SF State named official partner in #CaliforniansForAll College Corps

In this photo from 2016, three SF State students carry sod while participating in a community service learning project.

Fifty SF State students can receive up to $10,000 to support SF communities tackling critical issues focused on K – 12 education, climate action or food insecurity

Starting fall 2022, San Francisco State University students will be able to earn thousands of dollars to pay for college by serving their communities, all while gaining valuable career experience. The #CaliforniansForAll College Corps, a first-of-its-kind partnership funded through a $146 million investment from the Office of the Governor’s California Volunteers, will launch at 45 colleges across California.

San Francisco State undergraduate students can apply to the #CaliforniansForAll College Corps online through the University’s Institute for Civic and Community Engagement (ICCE). The deadline is May 20.

“Students are graduating with crippling debt. This service and career development program helps create a debt-free college pathway while promoting service,” California Chief Service Officer Josh Fryday said. “If you are willing to serve your community and give back in a meaningful way, we are going to help you pay for college. This is a win-win-win: Helping to pay for college, gaining valuable work experience and having a meaningful impact on your community.”

Fryday announced the partnership at a May 4 press conference held on the SF State campus. Other speakers included SF State President Lynn Mahoney, San José State University Interim President Steve Perez, CSU East Bay Provost Kimberly Greer, CSU Monterey Bay Dean/Interim Vice President Andrew Drummond and San José State student Fernando Martinez.

“This partnership is an exciting opportunity on so many levels, while also continuing our students’ long history of being active and engaged in their communities,” Mahoney said. “The ability to earn money for college and career experience simultaneously can play an important role in addressing equity gaps for individuals who face financial obstacles to completing their degree.”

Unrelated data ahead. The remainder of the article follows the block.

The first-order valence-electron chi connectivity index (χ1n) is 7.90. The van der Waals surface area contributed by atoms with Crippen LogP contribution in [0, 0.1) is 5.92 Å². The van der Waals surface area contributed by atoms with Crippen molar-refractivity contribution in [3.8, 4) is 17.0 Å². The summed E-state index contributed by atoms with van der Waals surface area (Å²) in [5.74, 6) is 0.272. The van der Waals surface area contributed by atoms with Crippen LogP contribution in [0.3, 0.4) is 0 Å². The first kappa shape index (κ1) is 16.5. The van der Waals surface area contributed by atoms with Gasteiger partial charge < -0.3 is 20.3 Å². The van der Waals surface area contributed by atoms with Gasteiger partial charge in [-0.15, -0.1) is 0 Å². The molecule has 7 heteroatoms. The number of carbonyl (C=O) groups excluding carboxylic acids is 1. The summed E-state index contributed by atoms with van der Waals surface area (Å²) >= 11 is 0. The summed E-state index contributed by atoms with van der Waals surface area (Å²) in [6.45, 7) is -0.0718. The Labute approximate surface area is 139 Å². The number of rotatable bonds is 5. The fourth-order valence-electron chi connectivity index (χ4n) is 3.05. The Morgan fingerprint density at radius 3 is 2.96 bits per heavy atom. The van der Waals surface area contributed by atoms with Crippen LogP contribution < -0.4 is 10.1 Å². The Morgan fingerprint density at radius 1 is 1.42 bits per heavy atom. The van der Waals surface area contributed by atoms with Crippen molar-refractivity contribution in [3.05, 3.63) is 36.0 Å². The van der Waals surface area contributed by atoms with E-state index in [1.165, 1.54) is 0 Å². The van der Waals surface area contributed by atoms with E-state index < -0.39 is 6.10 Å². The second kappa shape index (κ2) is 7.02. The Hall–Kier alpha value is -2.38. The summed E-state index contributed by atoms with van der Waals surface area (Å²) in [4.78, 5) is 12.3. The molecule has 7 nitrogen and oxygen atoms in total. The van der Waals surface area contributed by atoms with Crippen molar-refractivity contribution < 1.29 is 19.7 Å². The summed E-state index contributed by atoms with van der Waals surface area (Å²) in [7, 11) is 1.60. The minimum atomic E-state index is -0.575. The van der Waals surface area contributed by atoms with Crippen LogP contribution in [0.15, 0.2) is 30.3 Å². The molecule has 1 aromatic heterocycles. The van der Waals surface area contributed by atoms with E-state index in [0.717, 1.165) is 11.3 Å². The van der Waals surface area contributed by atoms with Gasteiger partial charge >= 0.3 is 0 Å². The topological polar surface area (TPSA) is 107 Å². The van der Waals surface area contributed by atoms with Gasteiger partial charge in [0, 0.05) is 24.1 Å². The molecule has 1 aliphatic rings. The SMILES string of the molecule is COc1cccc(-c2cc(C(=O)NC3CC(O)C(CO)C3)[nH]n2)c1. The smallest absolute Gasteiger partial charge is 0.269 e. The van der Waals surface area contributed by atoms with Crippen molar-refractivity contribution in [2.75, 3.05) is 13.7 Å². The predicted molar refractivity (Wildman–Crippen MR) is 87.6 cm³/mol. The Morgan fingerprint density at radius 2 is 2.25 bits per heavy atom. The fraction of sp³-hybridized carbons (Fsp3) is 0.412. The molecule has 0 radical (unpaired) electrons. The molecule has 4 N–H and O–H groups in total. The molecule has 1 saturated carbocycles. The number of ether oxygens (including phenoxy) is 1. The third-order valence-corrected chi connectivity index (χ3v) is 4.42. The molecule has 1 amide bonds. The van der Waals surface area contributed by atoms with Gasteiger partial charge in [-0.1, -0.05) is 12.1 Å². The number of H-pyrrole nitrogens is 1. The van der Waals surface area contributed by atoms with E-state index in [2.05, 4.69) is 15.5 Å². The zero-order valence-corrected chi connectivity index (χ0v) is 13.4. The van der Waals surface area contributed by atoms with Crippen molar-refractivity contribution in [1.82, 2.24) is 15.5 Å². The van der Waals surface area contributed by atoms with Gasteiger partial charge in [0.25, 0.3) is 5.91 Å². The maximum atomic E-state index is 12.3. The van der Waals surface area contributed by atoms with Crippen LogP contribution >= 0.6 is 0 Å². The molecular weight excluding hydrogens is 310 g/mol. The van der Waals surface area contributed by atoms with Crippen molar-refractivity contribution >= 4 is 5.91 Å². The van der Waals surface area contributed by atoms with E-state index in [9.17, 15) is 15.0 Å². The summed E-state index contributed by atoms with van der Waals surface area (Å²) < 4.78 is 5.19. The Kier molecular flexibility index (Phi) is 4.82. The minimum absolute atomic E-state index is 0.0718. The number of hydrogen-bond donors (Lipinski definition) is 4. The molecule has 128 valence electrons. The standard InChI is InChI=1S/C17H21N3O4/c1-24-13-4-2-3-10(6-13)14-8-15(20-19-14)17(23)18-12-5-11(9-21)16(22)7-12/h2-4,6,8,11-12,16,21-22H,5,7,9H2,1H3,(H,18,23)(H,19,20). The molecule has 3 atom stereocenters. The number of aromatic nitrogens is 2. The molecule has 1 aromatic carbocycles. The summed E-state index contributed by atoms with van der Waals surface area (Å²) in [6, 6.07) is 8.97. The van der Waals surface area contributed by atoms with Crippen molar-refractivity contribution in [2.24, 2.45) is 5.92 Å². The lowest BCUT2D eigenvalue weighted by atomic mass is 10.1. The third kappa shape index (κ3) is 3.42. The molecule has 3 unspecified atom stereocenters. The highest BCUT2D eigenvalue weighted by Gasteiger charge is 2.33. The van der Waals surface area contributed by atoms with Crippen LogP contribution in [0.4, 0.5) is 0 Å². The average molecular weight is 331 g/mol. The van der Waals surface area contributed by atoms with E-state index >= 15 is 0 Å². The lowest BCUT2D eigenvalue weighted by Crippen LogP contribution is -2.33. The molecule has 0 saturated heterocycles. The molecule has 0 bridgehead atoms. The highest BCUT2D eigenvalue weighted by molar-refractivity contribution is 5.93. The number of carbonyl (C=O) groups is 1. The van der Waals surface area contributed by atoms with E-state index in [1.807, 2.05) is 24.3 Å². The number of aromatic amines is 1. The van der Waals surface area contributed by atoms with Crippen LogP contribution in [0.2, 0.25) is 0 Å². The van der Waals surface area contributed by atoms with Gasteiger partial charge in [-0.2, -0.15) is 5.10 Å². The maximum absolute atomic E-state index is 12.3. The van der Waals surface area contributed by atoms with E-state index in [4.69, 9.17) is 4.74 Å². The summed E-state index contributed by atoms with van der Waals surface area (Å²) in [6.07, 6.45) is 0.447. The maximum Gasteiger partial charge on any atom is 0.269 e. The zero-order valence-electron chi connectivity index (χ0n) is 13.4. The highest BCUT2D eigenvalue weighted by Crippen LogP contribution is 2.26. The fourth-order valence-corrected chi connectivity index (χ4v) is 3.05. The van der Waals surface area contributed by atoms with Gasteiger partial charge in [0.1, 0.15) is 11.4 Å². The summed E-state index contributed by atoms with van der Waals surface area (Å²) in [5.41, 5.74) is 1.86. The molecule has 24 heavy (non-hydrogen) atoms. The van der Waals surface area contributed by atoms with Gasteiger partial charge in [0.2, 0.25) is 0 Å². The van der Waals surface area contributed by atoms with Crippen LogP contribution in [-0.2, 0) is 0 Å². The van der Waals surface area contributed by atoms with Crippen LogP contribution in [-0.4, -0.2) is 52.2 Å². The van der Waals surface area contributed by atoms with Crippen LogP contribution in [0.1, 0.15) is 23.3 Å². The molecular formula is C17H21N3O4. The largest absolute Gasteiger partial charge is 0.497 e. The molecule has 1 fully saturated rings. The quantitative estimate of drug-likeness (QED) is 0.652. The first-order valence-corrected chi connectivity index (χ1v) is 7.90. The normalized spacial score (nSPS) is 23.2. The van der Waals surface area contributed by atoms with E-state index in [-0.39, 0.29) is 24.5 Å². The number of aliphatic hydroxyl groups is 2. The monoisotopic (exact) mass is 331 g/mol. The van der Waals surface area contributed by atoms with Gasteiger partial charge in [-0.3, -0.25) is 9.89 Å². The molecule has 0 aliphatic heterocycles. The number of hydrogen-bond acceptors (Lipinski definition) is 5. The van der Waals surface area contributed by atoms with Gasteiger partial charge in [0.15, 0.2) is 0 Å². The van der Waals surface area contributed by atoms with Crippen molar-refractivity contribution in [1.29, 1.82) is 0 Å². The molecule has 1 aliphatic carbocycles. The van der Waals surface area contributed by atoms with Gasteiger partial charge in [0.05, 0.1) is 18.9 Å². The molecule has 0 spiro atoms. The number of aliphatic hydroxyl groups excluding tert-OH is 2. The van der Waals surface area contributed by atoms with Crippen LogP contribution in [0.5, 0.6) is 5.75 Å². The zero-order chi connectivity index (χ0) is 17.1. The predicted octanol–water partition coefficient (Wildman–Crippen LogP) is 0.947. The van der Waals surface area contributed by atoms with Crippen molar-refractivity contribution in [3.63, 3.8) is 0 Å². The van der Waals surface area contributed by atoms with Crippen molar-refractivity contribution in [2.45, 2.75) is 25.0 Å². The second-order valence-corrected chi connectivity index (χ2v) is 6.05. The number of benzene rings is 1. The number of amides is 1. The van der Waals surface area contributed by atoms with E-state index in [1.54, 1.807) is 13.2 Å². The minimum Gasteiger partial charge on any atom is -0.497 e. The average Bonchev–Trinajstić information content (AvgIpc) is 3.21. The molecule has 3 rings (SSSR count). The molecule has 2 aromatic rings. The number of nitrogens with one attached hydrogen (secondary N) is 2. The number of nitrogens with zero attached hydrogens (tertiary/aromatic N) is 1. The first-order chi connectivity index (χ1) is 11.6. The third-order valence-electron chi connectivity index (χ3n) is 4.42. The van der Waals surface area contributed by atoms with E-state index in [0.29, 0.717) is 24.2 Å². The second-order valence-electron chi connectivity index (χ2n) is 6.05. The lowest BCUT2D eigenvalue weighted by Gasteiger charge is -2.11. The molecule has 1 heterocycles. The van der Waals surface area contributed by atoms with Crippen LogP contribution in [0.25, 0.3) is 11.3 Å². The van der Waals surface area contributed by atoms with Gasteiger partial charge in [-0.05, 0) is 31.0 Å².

Statewide, 6,500 students can participate in the program and earn up to $10,000 (a $7,000 living allowance plus a $3,000 education award) while gaining 450 hours of professional experience. It is the first statewide service program open to AB 540 Dreamer students.

Up to 50 SF State students will be accepted for the yearlong program (10 slots are reserved for eligible AB 540 Dreamers), placing each student to serve in the areas of K – 12 education, climate action or food insecurity. The program is open to undergraduates in any major and combines academics and hands-on work experience, so students can gain the skills they need for the future and help pay for school while giving back to San Francisco communities. With participating host organizations as co-educators, students in this program will engage in real-world professional experiences, allowing students to “learn by doing” and reflect upon that learning, says ICCE Executive Director Jen Gasang.

“SF State’s mission promotes equity and inspires students to become public service-oriented and problem-solving leaders,” Gasang said. “This program does exactly that. It provides students the opportunity to connect with their peers and is an additional touchpoint for our students to learn from, collaborate, support and work side-by-side with community leaders at the neighborhood level to address pressing social issues.”

Examples of service activities in the #CaliforniansForAll College Corps include tutoring to K – 12 students in foundation math and literacy skills at afterschool programs, participating in a neighborhood greening program and providing food distribution support and education about food assistance programs. Prior experience is not necessary for most of the opportunities.

Kasturi Ray standing outside in front of bushes and Julietta Hua standing indoors in front of filing cabinets and plants

From left: CSU Monterey Bay Dean/Interim Vice President Andrew Drummond, CSU East Bay Provost Kimberly Greer, California Chief Service Officer Josh Fryday, SF State President Lynn Mahoney, San José State Interim President Steve Perez and San José State student Fernando Martinez stand at the podium at a May 4 press conference on the Administration building patio.